The U.S. Senate failed last month to pass the Born-Alive Abortion Survivors Protection Act. To understand why this bill was deemed necessary, look at the history behind it.
In the 1977 case of Floyd v. Anders, an abortionist, Dr. Jesse Floyd, was tried for murdering a baby. He "botched" the abortion, meaning his attempt to kill the fetus failed and instead resulted in a live baby who survived for 20 days then died due to his induced pre-mature birth.
The case presented an interesting question for the courts. The U.S. Supreme Court made abortion legal in 1973 based upon a "right to privacy" for the mother. But if an abortion fails to result in a dead fetus and instead results in a baby born alive, now outside its mother, does the mother's "right to privacy" still have any bearing on the life of the child? In other words, does the right to an abortion end when the baby has fully exited the birth canal, or does that right continue? Is abortion about a woman being able to control what is inside her body, or about being able to legally kill her baby?
Judge Clement Haynsworth concluded the right to an abortion necessarily includes the right to a dead baby.
"If a state may not legislate for the protection and preservation of the life of such a fetus, it surely cannot make the surgical severance of the fetus from the womb murder under state law," he wrote.
Pro-lifers were disturbed by the precedent set forth by the reasoning in this case. If you attempt to kill a fetus, fail, and instead deliver a live baby, you still have a right to kill the baby, the judge was saying. This would mean that a baby born alive but marked for abortion does not have the same legal rights as a baby born alive but not marked for abortion; the right to an abortion entails the right to a dead baby even if that baby is no longer inside her mother.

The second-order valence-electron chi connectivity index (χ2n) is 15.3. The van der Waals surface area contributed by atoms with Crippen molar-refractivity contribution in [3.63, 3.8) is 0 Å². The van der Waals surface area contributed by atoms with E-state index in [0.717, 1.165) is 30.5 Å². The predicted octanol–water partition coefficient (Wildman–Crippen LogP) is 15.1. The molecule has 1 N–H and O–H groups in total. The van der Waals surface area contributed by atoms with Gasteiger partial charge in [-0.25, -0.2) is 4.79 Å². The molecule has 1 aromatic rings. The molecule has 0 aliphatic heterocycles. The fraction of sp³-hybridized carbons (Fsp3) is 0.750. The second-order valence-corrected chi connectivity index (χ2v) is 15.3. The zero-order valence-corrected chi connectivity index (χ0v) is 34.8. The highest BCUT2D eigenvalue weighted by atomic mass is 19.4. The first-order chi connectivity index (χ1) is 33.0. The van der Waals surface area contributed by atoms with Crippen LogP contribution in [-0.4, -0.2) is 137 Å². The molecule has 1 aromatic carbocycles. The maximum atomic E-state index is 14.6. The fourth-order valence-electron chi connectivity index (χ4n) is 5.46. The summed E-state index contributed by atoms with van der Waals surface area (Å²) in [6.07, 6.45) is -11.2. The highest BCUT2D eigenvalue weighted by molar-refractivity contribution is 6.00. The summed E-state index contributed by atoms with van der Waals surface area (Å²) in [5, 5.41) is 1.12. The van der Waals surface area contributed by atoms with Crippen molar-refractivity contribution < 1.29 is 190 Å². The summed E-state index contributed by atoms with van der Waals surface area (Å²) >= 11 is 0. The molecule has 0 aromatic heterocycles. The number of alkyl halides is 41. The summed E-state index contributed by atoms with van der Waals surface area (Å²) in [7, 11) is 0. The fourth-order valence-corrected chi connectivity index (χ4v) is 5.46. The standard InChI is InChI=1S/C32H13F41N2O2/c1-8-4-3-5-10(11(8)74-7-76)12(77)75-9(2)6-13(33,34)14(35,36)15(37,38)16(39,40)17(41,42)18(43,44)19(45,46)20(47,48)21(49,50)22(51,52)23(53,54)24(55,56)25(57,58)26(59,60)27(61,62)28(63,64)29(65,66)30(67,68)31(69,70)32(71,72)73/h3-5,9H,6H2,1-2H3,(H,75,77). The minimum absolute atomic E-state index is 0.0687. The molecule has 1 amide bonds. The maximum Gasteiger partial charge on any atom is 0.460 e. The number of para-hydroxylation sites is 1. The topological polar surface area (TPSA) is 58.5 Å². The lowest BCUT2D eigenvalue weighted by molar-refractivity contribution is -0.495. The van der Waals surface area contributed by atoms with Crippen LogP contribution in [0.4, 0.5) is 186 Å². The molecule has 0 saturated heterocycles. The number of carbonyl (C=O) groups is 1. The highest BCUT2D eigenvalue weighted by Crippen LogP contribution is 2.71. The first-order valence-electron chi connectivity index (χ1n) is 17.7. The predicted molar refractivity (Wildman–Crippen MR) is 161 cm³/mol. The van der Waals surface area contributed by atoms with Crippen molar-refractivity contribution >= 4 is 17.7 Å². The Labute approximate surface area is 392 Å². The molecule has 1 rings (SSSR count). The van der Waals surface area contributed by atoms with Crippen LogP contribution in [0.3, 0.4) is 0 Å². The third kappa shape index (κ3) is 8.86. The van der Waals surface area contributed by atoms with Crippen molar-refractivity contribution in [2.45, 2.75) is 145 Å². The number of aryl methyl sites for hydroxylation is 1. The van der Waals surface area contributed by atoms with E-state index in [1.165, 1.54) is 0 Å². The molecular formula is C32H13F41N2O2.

On July 12, 2001, nurse Jill Stanek testified before a congressional subcommittee on "induced labor abortions" taking place at Christ Hospital in Oak Lawn, Illinois, where she had worked.
For late-term abortions, Christ Hospital was inducing labor, delivering the babies, then leaving them alone to die, testified Stanek, who is now a pro-life speaker and activist.
"Christ Hospital performs abortions on women in their second or even third trimesters of pregnancy. Sometimes the babies being aborted are healthy, and sometimes they are not. The abortion technique that Christ Hospital and other hospitals use, called 'induced labor abortion,' sometimes results in infants being aborted alive, because throughout this particular abortion procedure the fetus is not killed in the uterus. The focus of this method is to forcibly dilate a woman's cervix so that she will prematurely deliver a baby who dies during the birth process or soon afterward," she said.
The uncomfortable truth revealed during this testimony is that the safest late-term abortion (for the mother) is to deliver the baby whole, rather than dismember the baby inside the womb. This is why Christ Hospital used that method. But once the baby is delivered, and viable outside her mother, the "her body, her choice" argument is no longer valid. This is why abortionists have resorted to other methods that kill the fetus before removing her.
Not every person who survived a botched abortion was left to die. Some were kept alive, adopted, grew up, and are now old enough to tell their stories.
Two of the most prominent abortion survivors are Gianna Jessen, a pro-life activist and speaker, and Melissa Ohden, founder of Abortion Survivors Network, which provides support for and gives a voice to those who survived an abortion attempt. Both of them have testified before Congress on multiple occasions.
In her 2015 testimony, Jessen asked, "If abortion is about women's rights, then what were mine? You continuously use the argument, 'If the baby is disabled, we need to terminate the pregnancy,' as if you can determine the quality of someone's life. Is my life less valuable due to my Cerebral Palsy?"